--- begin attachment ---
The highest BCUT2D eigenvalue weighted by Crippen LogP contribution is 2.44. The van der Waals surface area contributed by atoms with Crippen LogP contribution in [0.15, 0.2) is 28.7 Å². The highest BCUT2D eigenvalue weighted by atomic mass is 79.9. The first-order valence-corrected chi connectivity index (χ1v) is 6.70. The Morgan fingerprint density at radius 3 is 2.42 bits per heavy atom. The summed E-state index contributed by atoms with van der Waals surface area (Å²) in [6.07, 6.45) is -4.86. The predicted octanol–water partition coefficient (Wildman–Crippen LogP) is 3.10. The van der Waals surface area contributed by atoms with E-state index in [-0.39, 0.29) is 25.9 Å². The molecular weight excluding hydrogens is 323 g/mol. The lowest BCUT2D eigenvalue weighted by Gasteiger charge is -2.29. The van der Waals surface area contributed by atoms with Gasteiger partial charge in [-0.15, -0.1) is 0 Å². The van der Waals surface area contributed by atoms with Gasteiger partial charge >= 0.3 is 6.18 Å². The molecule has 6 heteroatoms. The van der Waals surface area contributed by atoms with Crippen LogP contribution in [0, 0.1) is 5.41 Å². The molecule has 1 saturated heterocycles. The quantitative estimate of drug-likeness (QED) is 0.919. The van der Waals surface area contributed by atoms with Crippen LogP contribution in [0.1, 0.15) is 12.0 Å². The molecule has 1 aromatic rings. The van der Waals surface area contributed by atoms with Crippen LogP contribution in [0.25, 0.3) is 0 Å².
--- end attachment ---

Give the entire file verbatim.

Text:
The highest BCUT2D eigenvalue weighted by Crippen LogP contribution is 2.44. The van der Waals surface area contributed by atoms with Crippen LogP contribution in [0.15, 0.2) is 28.7 Å². The highest BCUT2D eigenvalue weighted by atomic mass is 79.9. The first-order valence-corrected chi connectivity index (χ1v) is 6.70. The Morgan fingerprint density at radius 3 is 2.42 bits per heavy atom. The summed E-state index contributed by atoms with van der Waals surface area (Å²) in [6.07, 6.45) is -4.86. The predicted octanol–water partition coefficient (Wildman–Crippen LogP) is 3.10. The van der Waals surface area contributed by atoms with E-state index in [-0.39, 0.29) is 25.9 Å². The molecular weight excluding hydrogens is 323 g/mol. The lowest BCUT2D eigenvalue weighted by Gasteiger charge is -2.29. The van der Waals surface area contributed by atoms with Gasteiger partial charge in [-0.15, -0.1) is 0 Å². The van der Waals surface area contributed by atoms with Gasteiger partial charge >= 0.3 is 6.18 Å². The molecule has 6 heteroatoms. The van der Waals surface area contributed by atoms with Crippen LogP contribution in [0, 0.1) is 5.41 Å². The molecule has 1 saturated heterocycles. The quantitative estimate of drug-likeness (QED) is 0.919. The van der Waals surface area contributed by atoms with Crippen LogP contribution in [0.1, 0.15) is 12.0 Å². The molecule has 1 aromatic rings. The van der Waals surface area contributed by atoms with Crippen LogP contribution in [0.25, 0.3) is 0 Å².